TORONTO, MARCH 4, 2007: Joel Kovel, author of The Enemy of Nature: The End of Capitalism or the End of the World? and co-author of “The Ecosocialist Manifesto,” spoke in Toronto last night.
A recording of Joel Kovel’s talk is posted online HERE.
His talk, “A Very Inconvenient Truth: The Left After Kyoto,” was sponsored by the Ontario Public Interest Research Group, Socialist Project, New Socialist Group, International Socialists, and Canadians Against Israeli Apartheid.
There were 60 or so in the audience. Many were from established green and socialist groups, but there were quite a few faces I didn’t recognize.
The meeting was opened by Nadia Daar, Chair of the OPIRG-Toronto, and Kovel was introduced by Greg Albo of Socialist Project.
Kovel spoke for about 45 minutes. Early in the talk he made a particular point of introducing me from the audience and praising the Climate and Capitalism website. He later told me that he “tells everyone” to get on the C&C mailing list. (A sentiment I obviously agree with — Thank you, Joel!)
He said that he has written a second edition of The Enemy of Nature which should be published later this year. The basic ideas are the same, but events since it was published in 2002 make it both more essential and more possible to build an ecosocialist movement now. We can now see more clearly “towards ecosocialism” even though the details are still unclear.
An ecosocialist society would be based on two fundamental principles – Marx’s view of socialism as a society based on the free association of labor, and “ecocentric values” that recognize that humans are not superior to nature but part of it. He described this as “old-fashioned Marxism.”
A movement for ecosocialism must be built on people grasping intellectually and emotionally that capitalism is ecocidal, and that global warming may have catastrophic effects in our lifetimes. We must neither minimize the danger nor panic at the prospect, but work to end capitalism.
It is now evident that the struggle against global warming is both the pathway towards ecosocialism, and the key issue that must inform our practice.
He argued that there are three types of ecological “interventions” – those that strengthen capitalism, those that propose or implement positive democratic changes within this system, and those that directly assault the system.
In the first category he placed the Kyoto Accord, which has no redeeming characteristics. Kyoto’s two central principles are Emissions Trading and Clean Development Mechanisms. Neither actually works – and both give control over the “clean up” to the very corporations that are doing the damage. Kyoto is an entirely pro-capitalist, pro-imperialist scheme, and socialists cannot support it in any way.
The second category included such things as carbon taxes and investment in renewable energy. We should support them but demand that implementation be placed under democratic control.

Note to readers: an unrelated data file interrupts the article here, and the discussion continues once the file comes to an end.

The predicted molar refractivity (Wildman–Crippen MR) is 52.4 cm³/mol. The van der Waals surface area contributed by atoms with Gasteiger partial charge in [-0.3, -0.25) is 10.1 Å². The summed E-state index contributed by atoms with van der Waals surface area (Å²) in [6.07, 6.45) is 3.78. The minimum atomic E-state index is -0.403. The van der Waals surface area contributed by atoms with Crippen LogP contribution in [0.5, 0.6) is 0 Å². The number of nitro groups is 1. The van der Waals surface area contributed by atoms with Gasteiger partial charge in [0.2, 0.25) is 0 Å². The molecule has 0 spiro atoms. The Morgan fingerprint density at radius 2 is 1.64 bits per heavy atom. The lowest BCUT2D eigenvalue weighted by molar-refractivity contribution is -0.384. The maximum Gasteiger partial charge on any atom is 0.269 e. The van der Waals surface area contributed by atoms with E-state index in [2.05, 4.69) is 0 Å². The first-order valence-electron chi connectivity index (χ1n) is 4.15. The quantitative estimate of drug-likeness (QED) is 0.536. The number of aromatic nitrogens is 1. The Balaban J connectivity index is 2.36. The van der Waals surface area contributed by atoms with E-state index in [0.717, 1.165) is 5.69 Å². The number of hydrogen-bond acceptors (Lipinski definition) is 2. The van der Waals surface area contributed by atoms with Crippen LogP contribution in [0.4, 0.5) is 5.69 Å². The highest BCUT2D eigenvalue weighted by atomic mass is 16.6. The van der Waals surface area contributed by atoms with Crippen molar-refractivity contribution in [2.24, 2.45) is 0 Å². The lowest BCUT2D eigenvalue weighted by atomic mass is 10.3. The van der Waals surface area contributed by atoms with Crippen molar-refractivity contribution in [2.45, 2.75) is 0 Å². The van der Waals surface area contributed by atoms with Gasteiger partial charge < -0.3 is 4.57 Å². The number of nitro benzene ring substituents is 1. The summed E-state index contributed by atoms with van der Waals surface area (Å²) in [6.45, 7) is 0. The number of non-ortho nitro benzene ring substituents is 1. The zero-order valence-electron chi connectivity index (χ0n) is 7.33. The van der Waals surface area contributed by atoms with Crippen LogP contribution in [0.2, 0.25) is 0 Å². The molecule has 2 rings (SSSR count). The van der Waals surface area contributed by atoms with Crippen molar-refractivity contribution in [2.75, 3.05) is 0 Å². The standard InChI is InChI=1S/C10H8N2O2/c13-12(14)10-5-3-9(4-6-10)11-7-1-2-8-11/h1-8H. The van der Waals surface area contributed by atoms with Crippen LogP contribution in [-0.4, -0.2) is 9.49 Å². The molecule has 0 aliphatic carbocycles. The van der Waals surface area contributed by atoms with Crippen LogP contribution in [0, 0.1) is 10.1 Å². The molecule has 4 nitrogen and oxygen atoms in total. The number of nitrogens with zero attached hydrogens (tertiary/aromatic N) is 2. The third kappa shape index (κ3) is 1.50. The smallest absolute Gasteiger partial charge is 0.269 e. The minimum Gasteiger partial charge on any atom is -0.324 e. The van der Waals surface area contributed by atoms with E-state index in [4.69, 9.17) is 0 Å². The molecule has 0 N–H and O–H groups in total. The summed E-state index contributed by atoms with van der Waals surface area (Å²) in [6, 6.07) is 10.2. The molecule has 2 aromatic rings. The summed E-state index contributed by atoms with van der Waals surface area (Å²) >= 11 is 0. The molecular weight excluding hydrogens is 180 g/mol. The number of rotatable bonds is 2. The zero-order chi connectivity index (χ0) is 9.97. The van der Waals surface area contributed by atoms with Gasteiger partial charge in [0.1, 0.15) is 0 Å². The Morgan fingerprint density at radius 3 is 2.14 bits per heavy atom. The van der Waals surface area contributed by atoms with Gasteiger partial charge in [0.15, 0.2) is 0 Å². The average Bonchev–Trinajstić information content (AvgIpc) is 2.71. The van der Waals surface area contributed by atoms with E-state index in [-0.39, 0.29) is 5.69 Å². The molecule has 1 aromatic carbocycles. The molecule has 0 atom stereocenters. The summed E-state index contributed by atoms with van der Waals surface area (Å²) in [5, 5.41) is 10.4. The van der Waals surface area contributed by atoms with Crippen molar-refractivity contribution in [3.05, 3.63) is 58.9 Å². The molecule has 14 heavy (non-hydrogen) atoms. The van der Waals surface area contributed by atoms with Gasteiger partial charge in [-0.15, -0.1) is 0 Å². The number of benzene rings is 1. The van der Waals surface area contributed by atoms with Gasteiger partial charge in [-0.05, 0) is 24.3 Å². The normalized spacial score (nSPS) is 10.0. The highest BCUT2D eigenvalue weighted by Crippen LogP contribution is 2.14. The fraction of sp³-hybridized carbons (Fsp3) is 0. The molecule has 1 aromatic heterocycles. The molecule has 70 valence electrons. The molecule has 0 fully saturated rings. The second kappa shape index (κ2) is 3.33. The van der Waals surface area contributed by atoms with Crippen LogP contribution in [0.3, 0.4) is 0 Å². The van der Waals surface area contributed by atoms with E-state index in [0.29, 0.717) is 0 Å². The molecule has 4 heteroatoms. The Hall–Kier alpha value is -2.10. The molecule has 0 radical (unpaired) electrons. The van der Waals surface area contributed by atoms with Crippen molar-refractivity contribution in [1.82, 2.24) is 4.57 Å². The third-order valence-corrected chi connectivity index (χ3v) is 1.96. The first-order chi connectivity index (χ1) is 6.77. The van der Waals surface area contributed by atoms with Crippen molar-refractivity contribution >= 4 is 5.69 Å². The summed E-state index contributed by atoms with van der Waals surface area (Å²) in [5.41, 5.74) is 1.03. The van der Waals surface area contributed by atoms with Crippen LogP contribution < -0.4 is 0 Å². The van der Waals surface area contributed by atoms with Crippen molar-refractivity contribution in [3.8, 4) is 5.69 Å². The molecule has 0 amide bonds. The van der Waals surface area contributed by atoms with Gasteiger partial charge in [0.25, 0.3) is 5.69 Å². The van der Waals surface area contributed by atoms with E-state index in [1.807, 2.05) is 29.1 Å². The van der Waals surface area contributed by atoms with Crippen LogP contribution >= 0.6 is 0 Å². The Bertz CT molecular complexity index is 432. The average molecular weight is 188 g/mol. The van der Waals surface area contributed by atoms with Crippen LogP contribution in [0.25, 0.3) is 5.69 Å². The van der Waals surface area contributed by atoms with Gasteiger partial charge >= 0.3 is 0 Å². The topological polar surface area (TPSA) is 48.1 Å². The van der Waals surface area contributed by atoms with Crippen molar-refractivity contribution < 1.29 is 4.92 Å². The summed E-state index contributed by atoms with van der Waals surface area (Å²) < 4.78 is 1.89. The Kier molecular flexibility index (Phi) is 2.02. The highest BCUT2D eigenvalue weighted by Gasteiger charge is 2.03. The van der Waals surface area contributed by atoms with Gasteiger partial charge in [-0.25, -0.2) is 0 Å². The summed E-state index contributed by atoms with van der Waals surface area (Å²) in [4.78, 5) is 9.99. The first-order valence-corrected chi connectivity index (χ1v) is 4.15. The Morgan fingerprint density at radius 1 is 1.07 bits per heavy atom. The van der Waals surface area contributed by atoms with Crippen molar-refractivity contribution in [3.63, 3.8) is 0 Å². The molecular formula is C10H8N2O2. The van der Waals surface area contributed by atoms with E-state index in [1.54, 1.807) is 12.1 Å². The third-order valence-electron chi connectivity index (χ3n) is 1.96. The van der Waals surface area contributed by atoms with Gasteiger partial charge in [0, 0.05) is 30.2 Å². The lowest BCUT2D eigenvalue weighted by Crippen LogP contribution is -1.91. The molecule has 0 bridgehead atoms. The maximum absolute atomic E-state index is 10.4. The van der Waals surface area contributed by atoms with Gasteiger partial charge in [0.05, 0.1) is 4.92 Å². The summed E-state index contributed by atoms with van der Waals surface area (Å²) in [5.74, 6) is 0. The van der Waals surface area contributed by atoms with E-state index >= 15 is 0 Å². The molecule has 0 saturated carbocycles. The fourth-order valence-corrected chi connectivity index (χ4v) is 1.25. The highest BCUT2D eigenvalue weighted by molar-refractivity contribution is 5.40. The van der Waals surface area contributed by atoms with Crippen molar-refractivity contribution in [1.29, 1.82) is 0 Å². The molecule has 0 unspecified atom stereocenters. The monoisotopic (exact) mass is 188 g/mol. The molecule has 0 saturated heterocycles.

The third type of intervention, direct assaults on the system, is taking place primarily in the Third World. As examples he cited peasant movements against the oil industry in the Niger Delta and Costa Rica, and to Evo Morales nationalizing resources in Bolivia. Cuba provides an excellent example to the world, and the Cuba-Venezuela axis is “very important and powerful.” Chavez is consciously intervening to weaken the oil interests in Venezuela.
We have to support such movements to fight the global oil regime. We must say to them that “We are with you,” but for that to be really true, we need to change the system here so that we do not depend on the resources of third world countries.
The discussion period, which ran about an hour, was dominated by the issue of whether socialists should support the Kyoto Accord.
John Bell of the IS argued that if socialists condemn Kyoto, we will be on the sidelines, isolated from mass sentiment for reducing greenhouse gas emissions. He said that Kyoto has a positive side, in particular the fact that it focuses on the need for the advanced countries (ie, not China & India) to cut emissions,
He argued for the demands that have recently been advanced in the Canadian Socialist Worker: “Canada must honour its Kyoto commitments and, to do that, the tar sands development must be stopped.”
Ernie Tate of Socialist Project argued strongly that we should oppose Kyoto. If we think it is wrong we must tell the truth, and trust the people to understand and support it. He said we could call for democratic nationalization of energy industries.
I suggested that most Canadians who say the government should “implement Kyoto” simply mean that greenhouse gas emissions should be reduced – they’ve never heard of Emissions Trading or Clean Development Mechanisms. That is a positive sentiment that we can support while explaining why we oppose the Kyoto mechanisms.
In his summary, Kovel reiterated his firm opposition to any support of Kyoto. It won’t reduce emissions, and it involves playing with the devil. Including support for Kyoto in our mix of demands is unacceptable.
He finished by reasserting the need to find a balance between urgency and panic, in order to build an effective movement.
POSTSCRIPT: Joel Kovel’s most recent book, Overcoming Zionism: Creating a Single Democratic State in Israel/Palestine, (Pluto Press and Between the Lines) was launched at another Toronto meeting on March 5.